Garuda Indonesia joins the SkyTeam alliance today as the airline continues its push towards the centre of global stage.
It’s a road which the airline must take one step at a time, says Garuda Indonesia CEO Emirsyah Satar, but his goal is for Garuda “to become one of the best airlines in the world.”
Signing up with SkyTeam is part of that journey and “will fortify our position as a global player, and bring Garuda into the global arena (with) global standards" predicts Satar as he enters the final year of a five-year ‘Quantum Leap’ expansion plan which began in 2009 to add new planes, new routes and improve service.
The global network afforded by SkyTeam’s 19 members are a major drawcard for Garuda, which with the swish of a pen and the flick of a switch has added over 1,000 destinations to its route map in the form of codeshare flights with its new siblings.
Garuda also has a few new routes of its own on the way, with direct flights from Jakarta to London and Amsterdam slated for late May.
Safety concerns "less an issue"
Those flights will spearhead Garuda's return to Europe almost seven years after the airline was banned from European air space when EU air safety experts deemed the airline to be unsafe.
That’s another significant step on Garuda’s journey, Satar says, with the airline now meeting the global IOSA safety standards for flight operations, maintenance and safety management systems.
Airlineratings.com lists Garuda’s safety rating as five out of a possible top score of seven, noting the airline has shown “significant improvement in public perception with advances in safety, training and in-flight product.”
Satar says research conducted by the airline indicates that its safety is becoming less of an issue for Australians, despite the five Australians being among the 21 people killed in match 2007 when a domestic Garuda flight overshot runway at Yogyakarta Airport.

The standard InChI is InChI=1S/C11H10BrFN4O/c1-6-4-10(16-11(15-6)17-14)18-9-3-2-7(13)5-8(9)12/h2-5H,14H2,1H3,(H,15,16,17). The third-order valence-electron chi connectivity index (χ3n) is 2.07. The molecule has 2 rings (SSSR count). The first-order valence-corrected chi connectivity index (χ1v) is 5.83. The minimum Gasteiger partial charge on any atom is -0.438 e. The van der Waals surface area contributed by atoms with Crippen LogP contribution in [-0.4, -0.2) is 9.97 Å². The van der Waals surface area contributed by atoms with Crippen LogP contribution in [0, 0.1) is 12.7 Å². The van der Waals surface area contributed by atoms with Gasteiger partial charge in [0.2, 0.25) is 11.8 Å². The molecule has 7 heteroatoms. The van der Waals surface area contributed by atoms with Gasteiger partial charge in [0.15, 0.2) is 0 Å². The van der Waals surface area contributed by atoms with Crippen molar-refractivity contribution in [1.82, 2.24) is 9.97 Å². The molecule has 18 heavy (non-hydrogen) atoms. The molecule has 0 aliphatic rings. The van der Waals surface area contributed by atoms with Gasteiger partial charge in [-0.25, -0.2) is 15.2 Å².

In time, Satar says, travellers will judge Garuda on its recent safety record along with the airline’s planes, seats and service.
A fresh fleet
The planes will be a strong element in the ‘Garuda experience’ as the airline ramps up fleet of long-range Boeing 777-300ER jets with a new first class cabin (below).
Garuda will be going all out for its share of the Australian market – especially premium travellers who book into business and first class – although it enters what is already a highly competitive market.
Garuda will also invest heavily in new aircraft in an effort to keep its fleet relatively fresh and young.
The airline says its current fleet age is just under six years, compared to around 10 years for Qantas, and “we want to maintain a five year average (age)” Satar says.
Satar expects to place what he describes as a “quite substantial” order this year for the next generation of its long-range fleet, with the Boeing 787 Dreamliner, Boeing 777X and Airbus A350 all in the mix.
“We are looking at the Dreamliner compared to the (Airbus) A350, and we are looking at the A350-1000 compared to the Boeing 777X” Satar told Australian Business Traveller.
David Flynn travelled to Bali for the Garuda-SkyTeam media event as a guest of Garuda Indonesia
Follow Australian Business Traveller on Twitter: we're @AusBT